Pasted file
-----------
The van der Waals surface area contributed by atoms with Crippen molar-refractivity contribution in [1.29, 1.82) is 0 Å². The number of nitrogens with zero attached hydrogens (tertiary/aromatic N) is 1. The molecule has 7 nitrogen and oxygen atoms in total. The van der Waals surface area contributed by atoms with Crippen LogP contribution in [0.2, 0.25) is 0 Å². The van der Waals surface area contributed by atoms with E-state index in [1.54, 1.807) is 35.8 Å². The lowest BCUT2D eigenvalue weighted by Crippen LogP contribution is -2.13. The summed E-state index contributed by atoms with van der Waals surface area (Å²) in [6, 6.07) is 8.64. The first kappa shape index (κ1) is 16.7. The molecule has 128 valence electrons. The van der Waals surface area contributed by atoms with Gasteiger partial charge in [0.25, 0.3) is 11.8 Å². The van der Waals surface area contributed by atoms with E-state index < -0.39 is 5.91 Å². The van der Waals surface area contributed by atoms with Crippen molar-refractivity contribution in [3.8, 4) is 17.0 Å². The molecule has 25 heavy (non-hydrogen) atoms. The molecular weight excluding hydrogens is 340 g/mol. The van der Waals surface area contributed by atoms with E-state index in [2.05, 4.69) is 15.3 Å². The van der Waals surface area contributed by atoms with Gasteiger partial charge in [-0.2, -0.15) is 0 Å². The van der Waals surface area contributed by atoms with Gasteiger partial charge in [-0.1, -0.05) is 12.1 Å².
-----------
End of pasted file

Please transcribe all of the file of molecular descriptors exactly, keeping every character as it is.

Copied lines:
The van der Waals surface area contributed by atoms with Crippen molar-refractivity contribution in [1.29, 1.82) is 0 Å². The number of nitrogens with zero attached hydrogens (tertiary/aromatic N) is 1. The molecule has 7 nitrogen and oxygen atoms in total. The van der Waals surface area contributed by atoms with Crippen LogP contribution in [0.2, 0.25) is 0 Å². The van der Waals surface area contributed by atoms with E-state index in [1.54, 1.807) is 35.8 Å². The lowest BCUT2D eigenvalue weighted by Crippen LogP contribution is -2.13. The summed E-state index contributed by atoms with van der Waals surface area (Å²) in [6, 6.07) is 8.64. The first kappa shape index (κ1) is 16.7. The molecule has 128 valence electrons. The van der Waals surface area contributed by atoms with Gasteiger partial charge in [0.25, 0.3) is 11.8 Å². The van der Waals surface area contributed by atoms with E-state index < -0.39 is 5.91 Å². The van der Waals surface area contributed by atoms with Crippen molar-refractivity contribution in [3.8, 4) is 17.0 Å². The molecule has 25 heavy (non-hydrogen) atoms. The molecular weight excluding hydrogens is 340 g/mol. The van der Waals surface area contributed by atoms with E-state index in [2.05, 4.69) is 15.3 Å². The van der Waals surface area contributed by atoms with Gasteiger partial charge in [-0.2, -0.15) is 0 Å². The van der Waals surface area contributed by atoms with Gasteiger partial charge in [-0.1, -0.05) is 12.1 Å².